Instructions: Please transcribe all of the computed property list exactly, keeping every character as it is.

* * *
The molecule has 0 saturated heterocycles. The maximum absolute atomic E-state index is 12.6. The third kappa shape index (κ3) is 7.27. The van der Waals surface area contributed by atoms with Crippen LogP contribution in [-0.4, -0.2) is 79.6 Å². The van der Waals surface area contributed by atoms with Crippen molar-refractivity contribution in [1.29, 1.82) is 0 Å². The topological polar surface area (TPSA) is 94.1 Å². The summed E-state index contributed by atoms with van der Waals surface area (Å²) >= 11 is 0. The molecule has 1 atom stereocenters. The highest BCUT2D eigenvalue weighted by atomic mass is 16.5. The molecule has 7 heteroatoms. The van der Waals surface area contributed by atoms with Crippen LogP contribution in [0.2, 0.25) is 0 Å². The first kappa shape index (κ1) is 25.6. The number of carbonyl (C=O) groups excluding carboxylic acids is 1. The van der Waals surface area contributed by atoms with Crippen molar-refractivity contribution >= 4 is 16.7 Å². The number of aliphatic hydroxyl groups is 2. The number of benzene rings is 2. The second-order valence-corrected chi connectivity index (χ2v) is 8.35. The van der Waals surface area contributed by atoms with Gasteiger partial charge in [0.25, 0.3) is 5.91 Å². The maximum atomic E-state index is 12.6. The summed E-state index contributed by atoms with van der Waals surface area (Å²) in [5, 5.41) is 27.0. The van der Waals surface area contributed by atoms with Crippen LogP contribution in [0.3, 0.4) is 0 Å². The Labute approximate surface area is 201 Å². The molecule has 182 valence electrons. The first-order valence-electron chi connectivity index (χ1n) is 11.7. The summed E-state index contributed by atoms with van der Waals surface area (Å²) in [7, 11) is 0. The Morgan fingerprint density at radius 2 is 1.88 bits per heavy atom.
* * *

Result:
The molecule has 0 saturated heterocycles. The maximum absolute atomic E-state index is 12.6. The third kappa shape index (κ3) is 7.27. The van der Waals surface area contributed by atoms with Crippen LogP contribution in [-0.4, -0.2) is 79.6 Å². The van der Waals surface area contributed by atoms with Crippen molar-refractivity contribution in [1.29, 1.82) is 0 Å². The topological polar surface area (TPSA) is 94.1 Å². The summed E-state index contributed by atoms with van der Waals surface area (Å²) >= 11 is 0. The molecule has 1 atom stereocenters. The highest BCUT2D eigenvalue weighted by atomic mass is 16.5. The molecule has 7 heteroatoms. The van der Waals surface area contributed by atoms with Crippen LogP contribution in [0.2, 0.25) is 0 Å². The first kappa shape index (κ1) is 25.6. The number of carbonyl (C=O) groups excluding carboxylic acids is 1. The van der Waals surface area contributed by atoms with Crippen molar-refractivity contribution >= 4 is 16.7 Å². The number of aliphatic hydroxyl groups is 2. The number of benzene rings is 2. The second-order valence-corrected chi connectivity index (χ2v) is 8.35. The van der Waals surface area contributed by atoms with Gasteiger partial charge in [0.25, 0.3) is 5.91 Å². The maximum atomic E-state index is 12.6. The summed E-state index contributed by atoms with van der Waals surface area (Å²) in [5, 5.41) is 27.0. The van der Waals surface area contributed by atoms with Crippen LogP contribution in [0.3, 0.4) is 0 Å². The Labute approximate surface area is 201 Å². The molecule has 182 valence electrons. The first-order valence-electron chi connectivity index (χ1n) is 11.7. The summed E-state index contributed by atoms with van der Waals surface area (Å²) in [7, 11) is 0. The Morgan fingerprint density at radius 2 is 1.88 bits per heavy atom.